The woman I spoke to on the phone was polite and efficient. What was my license plate number? When had the situation occurred? It happened in October and I had still not received a notice? That was strange. I should have received a notice by now. (By this time it was January.) Well, there was nothing in her system. Not a thing. My license plate number did not come up. No record of any toll violation. I could call my department of motor vehicles, but nothing showed up in her system and if there was a violation, it would be in her system. I said thank you very much and hung up the phone feeling quite relieved.

I think the toll booth worker was an angel who let us go on our way toward Northern California. Or maybe it was Mr. Carolina’s bubble of safety that protected us once again. In any case, thank you angels, bubble, kindness of tollbooth worker stranger, whatever saved me from giving my money to the state of California.

Ecstatic Posture Meditation

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The following piece is a recounting of real and true events that happened to me while I was staying with friends who own an inn in rural North Carolina. I wrote about the events within the first couple of hours after they happened.

I participated in an ecstatic posture meditation with five other people on the occasion of the full moon/lunar eclipse of November 28, 2012. The other people participating included T and Te, my hosts at the Inn, and three women I met tonight, M (described to me by T as a “shamaness”), Db, and Da. I had drunk two cups of coffee (with sugar, cocoa powder, and half & half) earlier in the day, but had otherwise consumed no drugs.

We started the evening sitting around an outdoor fire together. A cedar smudge stick was passed around, and we each passed the cedar smoke around our bodies in purification. While we did this, M described a ceremony we could each do with sticks. Each person could choose two sticks. (T showed us where to find sticks under some bushes near the park.) Into one stick, we would “blow” things we wanted to get rid of or to honor lessons we had learned. We would then burn the stick completely to release what we no longer wanted or needed. Into the other stick we would “blow” the things we wanted to replace what we had gotten rid of.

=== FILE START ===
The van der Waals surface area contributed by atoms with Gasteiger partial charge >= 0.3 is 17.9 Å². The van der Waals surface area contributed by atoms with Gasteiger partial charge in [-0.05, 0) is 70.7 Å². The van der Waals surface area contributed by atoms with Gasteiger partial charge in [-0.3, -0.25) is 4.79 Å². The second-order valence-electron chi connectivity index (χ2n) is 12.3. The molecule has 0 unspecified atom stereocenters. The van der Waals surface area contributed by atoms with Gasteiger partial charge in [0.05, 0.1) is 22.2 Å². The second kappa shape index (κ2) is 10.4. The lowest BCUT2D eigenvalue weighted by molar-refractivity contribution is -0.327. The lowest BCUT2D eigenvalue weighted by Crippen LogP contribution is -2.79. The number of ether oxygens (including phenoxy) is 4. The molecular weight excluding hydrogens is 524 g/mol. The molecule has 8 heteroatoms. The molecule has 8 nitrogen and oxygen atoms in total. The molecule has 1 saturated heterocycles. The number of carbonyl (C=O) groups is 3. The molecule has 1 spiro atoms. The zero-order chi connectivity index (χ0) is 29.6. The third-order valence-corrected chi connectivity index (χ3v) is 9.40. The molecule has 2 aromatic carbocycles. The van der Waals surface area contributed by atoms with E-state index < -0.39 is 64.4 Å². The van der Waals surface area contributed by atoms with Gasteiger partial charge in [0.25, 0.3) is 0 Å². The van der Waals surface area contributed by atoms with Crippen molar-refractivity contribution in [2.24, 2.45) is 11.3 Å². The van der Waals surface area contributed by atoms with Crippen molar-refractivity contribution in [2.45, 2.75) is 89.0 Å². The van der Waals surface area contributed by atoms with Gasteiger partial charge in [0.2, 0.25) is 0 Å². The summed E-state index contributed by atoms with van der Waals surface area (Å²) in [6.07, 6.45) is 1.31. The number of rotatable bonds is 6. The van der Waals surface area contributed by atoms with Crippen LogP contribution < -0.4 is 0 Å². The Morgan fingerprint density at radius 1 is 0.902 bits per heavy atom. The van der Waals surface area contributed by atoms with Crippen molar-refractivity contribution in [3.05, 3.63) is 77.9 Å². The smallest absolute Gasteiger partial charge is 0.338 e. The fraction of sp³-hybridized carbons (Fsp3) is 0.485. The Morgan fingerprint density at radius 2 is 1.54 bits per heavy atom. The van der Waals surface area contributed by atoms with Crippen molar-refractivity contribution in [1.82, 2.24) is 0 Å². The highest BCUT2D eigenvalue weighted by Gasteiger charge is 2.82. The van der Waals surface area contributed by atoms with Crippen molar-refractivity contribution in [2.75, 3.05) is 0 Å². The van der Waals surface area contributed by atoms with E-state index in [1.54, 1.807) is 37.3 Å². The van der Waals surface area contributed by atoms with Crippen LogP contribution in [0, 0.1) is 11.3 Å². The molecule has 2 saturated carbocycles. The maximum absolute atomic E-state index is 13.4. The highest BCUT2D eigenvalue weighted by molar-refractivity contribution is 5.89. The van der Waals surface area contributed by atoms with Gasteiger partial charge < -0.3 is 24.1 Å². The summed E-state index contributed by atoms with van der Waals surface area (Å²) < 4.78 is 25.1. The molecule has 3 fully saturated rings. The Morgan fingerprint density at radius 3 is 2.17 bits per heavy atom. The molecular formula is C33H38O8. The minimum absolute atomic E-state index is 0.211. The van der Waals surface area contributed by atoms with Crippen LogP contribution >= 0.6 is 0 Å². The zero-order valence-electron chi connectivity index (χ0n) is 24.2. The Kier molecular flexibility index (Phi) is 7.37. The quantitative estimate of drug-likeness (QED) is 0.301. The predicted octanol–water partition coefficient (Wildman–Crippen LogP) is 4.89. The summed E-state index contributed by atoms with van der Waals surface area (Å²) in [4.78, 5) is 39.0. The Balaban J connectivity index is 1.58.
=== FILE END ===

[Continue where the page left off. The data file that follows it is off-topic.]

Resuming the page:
After gathering sticks, T said we should be smudged more seriously/completely. He went around the circle and to each of us in turn, swirled the cedar smoke around us, using large brown feathers to move the smoke. He smudged our front sides first, then we turned around, and he smudged our backs. After T smudged all of us, Da smudged him.

When the smudging was complete, T passed around a glass jar filled with cornmeal and instructed us each to take some of the cornmeal into our hands. Db asked if we should throw it into the fire. T said we would sprinkle some of it onto the ground as we opened the ceremony, invoking the four directions in turn. We started facing east and T said a few words, calling on the spirits of the east (including a mention of creativity) to join us. We then turned south, and T invited the spirits of the south (including mention of the midday sun) to join us. We then turned west, and T called the spirits of the west to join us. Finally we faced north, and T called the spirits of the north to join us. I sprinkled cornmeal on the ground as we faced each direction. (I didn’t realize we were going to invoke spirits of the fire and earth as well, and didn’t have any cornmeal to offer them.) We got on our knees and put our hands on the ground when T invited the spirits of the earth to join us.

Once we were again seated, M poured olive oil on the fire to make it friendly as she spoke words to the anaconda, mother jaguar, and hummingbird (and maybe other animals I don’t remember.) She then showed us the Pachamama stick, and instructed us to think about what we wanted for all of humanity. I thought of generosity, love, and understanding for all people and from all people. She said it took two people to put the Pachamama stick in the fire, so she and Te put it in together. (This was symbolic. Although it was a good size stick, it was not too large for one person to handle)